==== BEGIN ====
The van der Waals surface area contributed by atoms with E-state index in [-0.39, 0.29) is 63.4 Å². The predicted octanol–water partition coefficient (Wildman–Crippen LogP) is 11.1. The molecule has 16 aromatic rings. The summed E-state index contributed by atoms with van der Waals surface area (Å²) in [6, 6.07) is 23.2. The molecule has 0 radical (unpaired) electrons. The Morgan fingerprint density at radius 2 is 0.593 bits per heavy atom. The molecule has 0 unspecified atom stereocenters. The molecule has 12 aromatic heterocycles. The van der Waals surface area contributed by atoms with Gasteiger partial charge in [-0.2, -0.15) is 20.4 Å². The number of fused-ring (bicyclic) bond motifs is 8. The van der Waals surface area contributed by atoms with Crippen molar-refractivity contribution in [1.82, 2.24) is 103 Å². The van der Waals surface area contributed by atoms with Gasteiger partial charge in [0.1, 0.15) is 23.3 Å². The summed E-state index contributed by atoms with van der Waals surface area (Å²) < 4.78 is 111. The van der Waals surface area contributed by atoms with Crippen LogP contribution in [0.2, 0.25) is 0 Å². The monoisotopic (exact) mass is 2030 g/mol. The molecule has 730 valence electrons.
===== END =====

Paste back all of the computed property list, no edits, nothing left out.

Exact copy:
The van der Waals surface area contributed by atoms with E-state index in [-0.39, 0.29) is 63.4 Å². The predicted octanol–water partition coefficient (Wildman–Crippen LogP) is 11.1. The molecule has 16 aromatic rings. The summed E-state index contributed by atoms with van der Waals surface area (Å²) in [6, 6.07) is 23.2. The molecule has 0 radical (unpaired) electrons. The Morgan fingerprint density at radius 2 is 0.593 bits per heavy atom. The molecule has 0 unspecified atom stereocenters. The molecule has 12 aromatic heterocycles. The van der Waals surface area contributed by atoms with Gasteiger partial charge in [-0.2, -0.15) is 20.4 Å². The number of fused-ring (bicyclic) bond motifs is 8. The van der Waals surface area contributed by atoms with Crippen molar-refractivity contribution in [1.82, 2.24) is 103 Å². The van der Waals surface area contributed by atoms with Gasteiger partial charge in [0.1, 0.15) is 23.3 Å². The summed E-state index contributed by atoms with van der Waals surface area (Å²) < 4.78 is 111. The van der Waals surface area contributed by atoms with Crippen LogP contribution in [0.2, 0.25) is 0 Å². The monoisotopic (exact) mass is 2030 g/mol. The molecule has 730 valence electrons.